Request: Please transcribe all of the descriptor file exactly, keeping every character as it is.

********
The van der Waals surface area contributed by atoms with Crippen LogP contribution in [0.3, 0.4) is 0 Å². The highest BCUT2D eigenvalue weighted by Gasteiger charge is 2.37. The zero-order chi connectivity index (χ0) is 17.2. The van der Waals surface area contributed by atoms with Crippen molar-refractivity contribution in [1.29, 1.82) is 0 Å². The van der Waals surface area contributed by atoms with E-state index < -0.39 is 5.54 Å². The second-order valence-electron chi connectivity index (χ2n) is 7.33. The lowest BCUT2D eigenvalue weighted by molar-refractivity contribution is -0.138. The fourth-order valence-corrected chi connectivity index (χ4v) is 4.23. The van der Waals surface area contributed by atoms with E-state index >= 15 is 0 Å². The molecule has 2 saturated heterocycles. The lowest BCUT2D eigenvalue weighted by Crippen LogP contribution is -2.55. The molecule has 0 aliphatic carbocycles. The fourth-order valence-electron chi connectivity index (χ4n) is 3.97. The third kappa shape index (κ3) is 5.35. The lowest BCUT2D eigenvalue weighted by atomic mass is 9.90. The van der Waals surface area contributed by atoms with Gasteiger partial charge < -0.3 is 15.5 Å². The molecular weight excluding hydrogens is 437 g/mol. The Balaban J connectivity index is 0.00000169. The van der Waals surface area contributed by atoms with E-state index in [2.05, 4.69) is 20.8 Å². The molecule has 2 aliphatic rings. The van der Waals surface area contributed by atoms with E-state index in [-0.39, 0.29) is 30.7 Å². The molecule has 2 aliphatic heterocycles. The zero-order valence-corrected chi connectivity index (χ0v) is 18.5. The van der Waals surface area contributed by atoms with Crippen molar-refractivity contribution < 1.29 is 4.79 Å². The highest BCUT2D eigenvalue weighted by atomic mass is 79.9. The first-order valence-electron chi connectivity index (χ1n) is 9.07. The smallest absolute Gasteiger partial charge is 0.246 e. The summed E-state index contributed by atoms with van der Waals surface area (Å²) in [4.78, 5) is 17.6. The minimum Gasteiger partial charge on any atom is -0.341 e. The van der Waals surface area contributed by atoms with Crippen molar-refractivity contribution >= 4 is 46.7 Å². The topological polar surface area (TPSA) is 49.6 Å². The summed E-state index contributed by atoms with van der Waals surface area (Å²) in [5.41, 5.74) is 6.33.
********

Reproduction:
The van der Waals surface area contributed by atoms with Crippen LogP contribution in [0.3, 0.4) is 0 Å². The highest BCUT2D eigenvalue weighted by Gasteiger charge is 2.37. The zero-order chi connectivity index (χ0) is 17.2. The van der Waals surface area contributed by atoms with Crippen molar-refractivity contribution in [1.29, 1.82) is 0 Å². The van der Waals surface area contributed by atoms with E-state index < -0.39 is 5.54 Å². The second-order valence-electron chi connectivity index (χ2n) is 7.33. The lowest BCUT2D eigenvalue weighted by molar-refractivity contribution is -0.138. The fourth-order valence-corrected chi connectivity index (χ4v) is 4.23. The van der Waals surface area contributed by atoms with E-state index >= 15 is 0 Å². The molecule has 2 saturated heterocycles. The lowest BCUT2D eigenvalue weighted by Crippen LogP contribution is -2.55. The molecule has 0 aliphatic carbocycles. The fourth-order valence-electron chi connectivity index (χ4n) is 3.97. The third kappa shape index (κ3) is 5.35. The lowest BCUT2D eigenvalue weighted by atomic mass is 9.90. The van der Waals surface area contributed by atoms with Gasteiger partial charge < -0.3 is 15.5 Å². The molecular weight excluding hydrogens is 437 g/mol. The Balaban J connectivity index is 0.00000169. The van der Waals surface area contributed by atoms with E-state index in [2.05, 4.69) is 20.8 Å². The molecule has 2 aliphatic rings. The van der Waals surface area contributed by atoms with E-state index in [-0.39, 0.29) is 30.7 Å². The molecule has 2 aliphatic heterocycles. The zero-order valence-corrected chi connectivity index (χ0v) is 18.5. The van der Waals surface area contributed by atoms with Crippen molar-refractivity contribution < 1.29 is 4.79 Å². The highest BCUT2D eigenvalue weighted by atomic mass is 79.9. The first-order valence-electron chi connectivity index (χ1n) is 9.07. The smallest absolute Gasteiger partial charge is 0.246 e. The summed E-state index contributed by atoms with van der Waals surface area (Å²) in [4.78, 5) is 17.6. The minimum Gasteiger partial charge on any atom is -0.341 e. The van der Waals surface area contributed by atoms with Crippen molar-refractivity contribution >= 4 is 46.7 Å². The topological polar surface area (TPSA) is 49.6 Å². The summed E-state index contributed by atoms with van der Waals surface area (Å²) in [5.41, 5.74) is 6.33.